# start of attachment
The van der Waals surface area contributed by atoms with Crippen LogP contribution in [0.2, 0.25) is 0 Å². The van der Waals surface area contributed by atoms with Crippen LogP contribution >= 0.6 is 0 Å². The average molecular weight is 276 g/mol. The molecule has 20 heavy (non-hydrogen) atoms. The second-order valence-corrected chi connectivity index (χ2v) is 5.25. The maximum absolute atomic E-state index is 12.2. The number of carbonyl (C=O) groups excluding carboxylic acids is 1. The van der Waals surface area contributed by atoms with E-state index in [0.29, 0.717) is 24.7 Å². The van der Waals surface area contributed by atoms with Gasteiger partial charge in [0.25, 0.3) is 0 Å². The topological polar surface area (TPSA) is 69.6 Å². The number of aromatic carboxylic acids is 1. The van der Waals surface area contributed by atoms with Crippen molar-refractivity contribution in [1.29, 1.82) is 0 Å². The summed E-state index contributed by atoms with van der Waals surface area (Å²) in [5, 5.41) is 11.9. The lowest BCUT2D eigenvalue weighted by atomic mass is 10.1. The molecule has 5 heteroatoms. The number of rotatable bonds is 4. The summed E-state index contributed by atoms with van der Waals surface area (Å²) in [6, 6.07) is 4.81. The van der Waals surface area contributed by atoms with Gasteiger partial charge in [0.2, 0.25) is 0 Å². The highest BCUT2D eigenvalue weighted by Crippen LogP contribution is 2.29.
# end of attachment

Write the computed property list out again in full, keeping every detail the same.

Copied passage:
The van der Waals surface area contributed by atoms with Crippen LogP contribution in [0.2, 0.25) is 0 Å². The van der Waals surface area contributed by atoms with Crippen LogP contribution >= 0.6 is 0 Å². The average molecular weight is 276 g/mol. The molecule has 20 heavy (non-hydrogen) atoms. The second-order valence-corrected chi connectivity index (χ2v) is 5.25. The maximum absolute atomic E-state index is 12.2. The number of carbonyl (C=O) groups excluding carboxylic acids is 1. The van der Waals surface area contributed by atoms with E-state index in [0.29, 0.717) is 24.7 Å². The van der Waals surface area contributed by atoms with Gasteiger partial charge in [0.25, 0.3) is 0 Å². The topological polar surface area (TPSA) is 69.6 Å². The number of aromatic carboxylic acids is 1. The van der Waals surface area contributed by atoms with Crippen molar-refractivity contribution in [1.29, 1.82) is 0 Å². The summed E-state index contributed by atoms with van der Waals surface area (Å²) in [5, 5.41) is 11.9. The lowest BCUT2D eigenvalue weighted by atomic mass is 10.1. The molecule has 5 heteroatoms. The number of rotatable bonds is 4. The summed E-state index contributed by atoms with van der Waals surface area (Å²) in [6, 6.07) is 4.81. The van der Waals surface area contributed by atoms with Gasteiger partial charge in [0.2, 0.25) is 0 Å². The highest BCUT2D eigenvalue weighted by Crippen LogP contribution is 2.29.